The Impact of imports, including farm-raised shrimp, on the Southeast shrimp processing sector
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The Impact of imports, including farm-raised shrimp, on the Southeast shrimp processing sector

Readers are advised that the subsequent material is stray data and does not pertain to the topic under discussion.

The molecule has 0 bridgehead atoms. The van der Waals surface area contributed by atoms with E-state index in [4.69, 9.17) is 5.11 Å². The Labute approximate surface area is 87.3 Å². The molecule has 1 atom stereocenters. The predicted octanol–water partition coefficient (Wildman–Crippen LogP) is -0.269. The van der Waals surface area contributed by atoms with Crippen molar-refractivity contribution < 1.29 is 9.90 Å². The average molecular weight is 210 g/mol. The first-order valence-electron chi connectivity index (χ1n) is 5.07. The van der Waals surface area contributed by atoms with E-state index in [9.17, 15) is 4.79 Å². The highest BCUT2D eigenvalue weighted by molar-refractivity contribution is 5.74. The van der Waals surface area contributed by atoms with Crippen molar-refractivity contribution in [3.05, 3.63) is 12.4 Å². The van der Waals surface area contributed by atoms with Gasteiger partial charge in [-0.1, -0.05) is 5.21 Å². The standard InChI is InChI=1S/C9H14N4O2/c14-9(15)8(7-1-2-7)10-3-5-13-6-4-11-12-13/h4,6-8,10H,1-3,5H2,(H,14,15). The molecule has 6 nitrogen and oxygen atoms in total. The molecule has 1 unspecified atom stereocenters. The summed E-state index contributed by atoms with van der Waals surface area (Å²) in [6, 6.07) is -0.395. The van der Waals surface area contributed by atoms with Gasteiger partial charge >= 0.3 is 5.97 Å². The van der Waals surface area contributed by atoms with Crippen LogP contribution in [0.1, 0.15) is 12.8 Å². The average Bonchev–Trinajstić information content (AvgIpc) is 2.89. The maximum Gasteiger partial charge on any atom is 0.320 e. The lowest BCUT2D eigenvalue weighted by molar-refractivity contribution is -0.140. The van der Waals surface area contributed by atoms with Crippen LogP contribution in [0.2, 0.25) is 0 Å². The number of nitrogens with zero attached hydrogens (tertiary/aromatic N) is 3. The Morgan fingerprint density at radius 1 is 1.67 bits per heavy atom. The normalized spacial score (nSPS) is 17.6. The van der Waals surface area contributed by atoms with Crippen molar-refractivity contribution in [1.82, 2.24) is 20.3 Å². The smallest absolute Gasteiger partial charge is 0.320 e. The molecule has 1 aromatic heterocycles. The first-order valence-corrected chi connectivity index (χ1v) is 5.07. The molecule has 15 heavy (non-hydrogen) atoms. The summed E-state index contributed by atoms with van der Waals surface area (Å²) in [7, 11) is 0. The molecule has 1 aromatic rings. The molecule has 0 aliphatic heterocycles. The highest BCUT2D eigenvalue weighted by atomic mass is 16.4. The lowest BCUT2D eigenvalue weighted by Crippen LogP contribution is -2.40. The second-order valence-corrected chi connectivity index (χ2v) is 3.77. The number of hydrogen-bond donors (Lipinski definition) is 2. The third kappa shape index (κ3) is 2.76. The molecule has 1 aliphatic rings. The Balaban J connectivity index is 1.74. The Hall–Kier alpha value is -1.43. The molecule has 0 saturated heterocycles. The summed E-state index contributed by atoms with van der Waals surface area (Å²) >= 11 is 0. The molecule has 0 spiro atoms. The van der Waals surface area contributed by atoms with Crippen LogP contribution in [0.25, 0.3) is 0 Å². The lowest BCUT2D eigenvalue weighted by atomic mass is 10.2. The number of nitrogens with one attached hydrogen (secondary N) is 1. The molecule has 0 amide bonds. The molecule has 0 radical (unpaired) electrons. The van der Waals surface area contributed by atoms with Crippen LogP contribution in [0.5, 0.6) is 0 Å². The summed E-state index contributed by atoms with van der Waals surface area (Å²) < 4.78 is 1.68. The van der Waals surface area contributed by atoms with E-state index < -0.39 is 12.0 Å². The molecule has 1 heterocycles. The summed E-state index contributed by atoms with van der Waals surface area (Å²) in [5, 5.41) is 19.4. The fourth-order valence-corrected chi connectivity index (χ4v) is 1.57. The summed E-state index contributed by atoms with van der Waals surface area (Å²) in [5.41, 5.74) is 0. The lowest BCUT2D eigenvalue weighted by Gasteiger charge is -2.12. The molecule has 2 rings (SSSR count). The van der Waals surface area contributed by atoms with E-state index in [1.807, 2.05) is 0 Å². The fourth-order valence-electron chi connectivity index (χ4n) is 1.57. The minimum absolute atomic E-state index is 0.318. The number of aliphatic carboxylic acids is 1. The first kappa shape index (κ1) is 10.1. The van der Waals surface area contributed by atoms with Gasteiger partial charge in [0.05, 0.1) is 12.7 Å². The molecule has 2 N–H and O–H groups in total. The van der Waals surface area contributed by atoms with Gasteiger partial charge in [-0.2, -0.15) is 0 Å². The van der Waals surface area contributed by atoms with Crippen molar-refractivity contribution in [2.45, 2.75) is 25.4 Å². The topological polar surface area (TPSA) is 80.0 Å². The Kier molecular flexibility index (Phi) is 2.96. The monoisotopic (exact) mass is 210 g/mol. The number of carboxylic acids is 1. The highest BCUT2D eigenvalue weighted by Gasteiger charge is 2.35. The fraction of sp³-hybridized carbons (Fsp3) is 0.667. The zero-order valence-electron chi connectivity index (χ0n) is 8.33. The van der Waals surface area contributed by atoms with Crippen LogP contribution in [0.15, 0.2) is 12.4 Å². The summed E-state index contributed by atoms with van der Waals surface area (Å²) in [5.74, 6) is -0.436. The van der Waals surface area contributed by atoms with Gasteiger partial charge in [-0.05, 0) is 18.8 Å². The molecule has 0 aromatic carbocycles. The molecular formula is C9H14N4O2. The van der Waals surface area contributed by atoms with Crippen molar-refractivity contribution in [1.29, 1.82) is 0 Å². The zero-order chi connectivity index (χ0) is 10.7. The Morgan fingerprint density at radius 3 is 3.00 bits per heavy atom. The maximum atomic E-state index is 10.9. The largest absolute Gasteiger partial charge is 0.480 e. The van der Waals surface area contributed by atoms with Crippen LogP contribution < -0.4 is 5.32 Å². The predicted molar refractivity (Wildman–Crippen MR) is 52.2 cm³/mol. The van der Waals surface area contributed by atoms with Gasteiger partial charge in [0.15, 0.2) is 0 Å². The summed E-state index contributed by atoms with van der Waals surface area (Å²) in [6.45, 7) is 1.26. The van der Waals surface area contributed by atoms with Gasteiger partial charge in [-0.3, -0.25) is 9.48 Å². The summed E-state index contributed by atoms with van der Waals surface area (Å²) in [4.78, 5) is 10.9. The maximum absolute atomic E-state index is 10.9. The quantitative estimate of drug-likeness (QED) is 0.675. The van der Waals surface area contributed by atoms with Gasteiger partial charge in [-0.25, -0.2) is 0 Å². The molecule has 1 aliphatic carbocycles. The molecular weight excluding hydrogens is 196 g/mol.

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    Processing activities of southeastern shrimp processors increased in recent years. This activity was linked to an increase in shrimp imports. An initial source of the new supply was Ecuador. Farming of shrimp in pond systems there rapidly increased United States purchases to a record 101 million pounds by 1987. Shrimp from China and Taiwan added another 80 million pounds to United States supplies by 1987. Imports primarily from shrimp farming nations were thereby recognized by some processors as a new source of raw material. Twelve of the surveyed processors in the Southeast began use of imported shrimp after 1984. New sources of supply introduced an element of stability to the southeastern industry for those processors using the shrimp. Stability in terms of entry and exit among the region's establishments utilizing imports was found to be higher than non-users. Hence, as more establishments adopt the use of imports, especially farm-raised imports, in their processing activities, total industry stability in the Southeast may be expected to rise. The analysis indicated a possible decline in industry concentration in 1987. This decline, to the extent that it might be related to increasing raw material availability and hence, less ability among the larger firms to exhibit some control over input usage, suggests that an additional decline in concentration might be forthcoming as aquaculture supplies expand. Exporting countries with farmed shrimp supplies could at some point lessen these influences on southeastern processors if they increase their value added processing.
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